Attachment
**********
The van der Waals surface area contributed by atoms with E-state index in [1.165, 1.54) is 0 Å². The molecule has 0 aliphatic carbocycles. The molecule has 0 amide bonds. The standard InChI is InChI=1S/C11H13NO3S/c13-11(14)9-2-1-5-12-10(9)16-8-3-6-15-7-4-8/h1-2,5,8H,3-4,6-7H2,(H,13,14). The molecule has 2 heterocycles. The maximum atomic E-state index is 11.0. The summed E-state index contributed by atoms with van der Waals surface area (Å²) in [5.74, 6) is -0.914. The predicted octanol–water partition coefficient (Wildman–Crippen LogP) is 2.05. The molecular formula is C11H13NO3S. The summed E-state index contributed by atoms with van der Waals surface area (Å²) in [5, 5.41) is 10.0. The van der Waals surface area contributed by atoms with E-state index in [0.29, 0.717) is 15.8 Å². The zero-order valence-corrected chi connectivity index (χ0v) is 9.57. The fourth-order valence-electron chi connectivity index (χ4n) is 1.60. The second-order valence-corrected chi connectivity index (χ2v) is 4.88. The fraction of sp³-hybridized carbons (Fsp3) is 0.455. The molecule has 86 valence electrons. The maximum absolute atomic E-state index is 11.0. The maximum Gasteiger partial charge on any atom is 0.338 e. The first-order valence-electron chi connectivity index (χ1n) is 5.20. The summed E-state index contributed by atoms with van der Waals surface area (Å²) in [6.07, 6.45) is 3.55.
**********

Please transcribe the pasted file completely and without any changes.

The van der Waals surface area contributed by atoms with E-state index in [1.165, 1.54) is 0 Å². The molecule has 0 aliphatic carbocycles. The molecule has 0 amide bonds. The standard InChI is InChI=1S/C11H13NO3S/c13-11(14)9-2-1-5-12-10(9)16-8-3-6-15-7-4-8/h1-2,5,8H,3-4,6-7H2,(H,13,14). The molecule has 2 heterocycles. The maximum atomic E-state index is 11.0. The summed E-state index contributed by atoms with van der Waals surface area (Å²) in [5.74, 6) is -0.914. The predicted octanol–water partition coefficient (Wildman–Crippen LogP) is 2.05. The molecular formula is C11H13NO3S. The summed E-state index contributed by atoms with van der Waals surface area (Å²) in [5, 5.41) is 10.0. The van der Waals surface area contributed by atoms with E-state index in [0.29, 0.717) is 15.8 Å². The zero-order valence-corrected chi connectivity index (χ0v) is 9.57. The fourth-order valence-electron chi connectivity index (χ4n) is 1.60. The second-order valence-corrected chi connectivity index (χ2v) is 4.88. The fraction of sp³-hybridized carbons (Fsp3) is 0.455. The molecule has 86 valence electrons. The maximum absolute atomic E-state index is 11.0. The maximum Gasteiger partial charge on any atom is 0.338 e. The first-order valence-electron chi connectivity index (χ1n) is 5.20. The summed E-state index contributed by atoms with van der Waals surface area (Å²) in [6.07, 6.45) is 3.55.